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A consortium including some of the world’s biggest private equity groups made a non-binding offer for VNU on Monday, valuing the troubled Dutch business information company at up to €7.3bn ($8.8bn).

The €28 to €28.50 a share bid from a group comprising Blackstone, Carlyle, Kohlberg Kravis Roberts, Permira, Hellman & Friedman, Alpinvest and Thomas H. Lee, is pitched close to VNU’s share price. Analysts said it might not impress some investors.

Knight Vinke Asset Management, which controls about 2 per cent of VNU, said it was conducting its own valuation of the company and indicated it would deliver its findings to VNU’s board and discuss them with other leading shareholders within days.

“It is KVAM’s view that shareholders require a better understanding as to what the company’s individual businesses are truly capable of earning, prior to reaching a conclusion as to what separate divisions might be worth,” it said in a statement. KVAM added that it would make an announcement next week.

Analysts had expected bids of up to €32 a share. VNU shares fell nearly 1 per cent to €27.90.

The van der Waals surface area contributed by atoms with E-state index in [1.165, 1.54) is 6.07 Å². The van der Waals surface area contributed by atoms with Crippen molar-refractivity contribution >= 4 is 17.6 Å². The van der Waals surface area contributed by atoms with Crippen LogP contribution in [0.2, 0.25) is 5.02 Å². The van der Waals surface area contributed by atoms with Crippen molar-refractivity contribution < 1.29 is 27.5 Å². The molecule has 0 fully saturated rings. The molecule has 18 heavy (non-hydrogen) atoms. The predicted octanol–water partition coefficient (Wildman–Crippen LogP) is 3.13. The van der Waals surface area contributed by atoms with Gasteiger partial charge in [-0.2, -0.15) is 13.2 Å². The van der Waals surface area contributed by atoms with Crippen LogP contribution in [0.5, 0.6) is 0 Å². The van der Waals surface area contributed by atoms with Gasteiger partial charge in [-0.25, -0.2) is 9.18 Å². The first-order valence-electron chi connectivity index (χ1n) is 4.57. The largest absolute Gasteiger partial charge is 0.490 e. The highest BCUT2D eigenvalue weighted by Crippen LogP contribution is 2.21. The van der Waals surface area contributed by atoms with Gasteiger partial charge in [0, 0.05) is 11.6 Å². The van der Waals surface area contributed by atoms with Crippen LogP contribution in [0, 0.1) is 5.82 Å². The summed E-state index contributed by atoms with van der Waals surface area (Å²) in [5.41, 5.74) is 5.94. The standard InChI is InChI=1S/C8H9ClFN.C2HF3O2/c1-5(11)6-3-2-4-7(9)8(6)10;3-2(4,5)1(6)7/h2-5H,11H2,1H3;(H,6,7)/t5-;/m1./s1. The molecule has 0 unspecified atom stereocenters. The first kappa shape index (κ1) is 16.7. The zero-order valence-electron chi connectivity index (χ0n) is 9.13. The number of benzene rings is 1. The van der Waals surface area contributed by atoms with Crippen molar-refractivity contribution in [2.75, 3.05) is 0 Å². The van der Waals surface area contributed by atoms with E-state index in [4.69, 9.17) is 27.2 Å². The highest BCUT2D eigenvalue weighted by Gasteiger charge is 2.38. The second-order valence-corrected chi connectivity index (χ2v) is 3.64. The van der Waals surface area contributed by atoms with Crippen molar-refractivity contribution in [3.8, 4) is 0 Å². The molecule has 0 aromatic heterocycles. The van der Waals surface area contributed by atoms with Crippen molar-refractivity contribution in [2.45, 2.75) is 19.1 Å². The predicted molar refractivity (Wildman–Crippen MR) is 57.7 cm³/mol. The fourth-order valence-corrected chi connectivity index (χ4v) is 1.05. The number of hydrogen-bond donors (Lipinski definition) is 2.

Bear Stearns said in a note to investors that it did not believe the bid “offers a significant premium to gain backing from VNU’s shareholder base”.

Analysts also noted that shareholders who accepted the bid would miss out on a €1bn share buy-back and special dividend.

In November VNU was forced by activist investors, including KVAM, Templeton and Fidelity, to abandon the $7bn acquisition of IMS Health, a US market research company. VNU subsequently announced the resignation of Rob van den Bergh, chief executive.

The development prompted more than one financial consortium to examine the company. But VNU said having “gauged the level of interest of certain other parties it is not proceeding with discussions with any other party”.

The consortium has spent several weeks studying VNU’s books and talking to management. A person close to the matter said: “This is the serious party and that is why the talks are exclusive.”

A sale of VNU may prompt trade buyers to express interest in parts of the business. VNU comprises AC Nielsen, the market researcher, Nielsen Media Research, which monitors television ratings, and a smaller trade show and magazine division publishing titles including Hollywood Reporter and Billboard.

VNU said it expected to provide more information within three to four weeks. The company said that it “continues to weigh alternatives and fully and fairly evaluate what course of action will serve the best interests of VNU stakeholders”.

Petercam, the Dutch brokerage, said the prospect of a counter offer was “limited”.

Copyright The Financial Times Limited 2017. All rights reserved.
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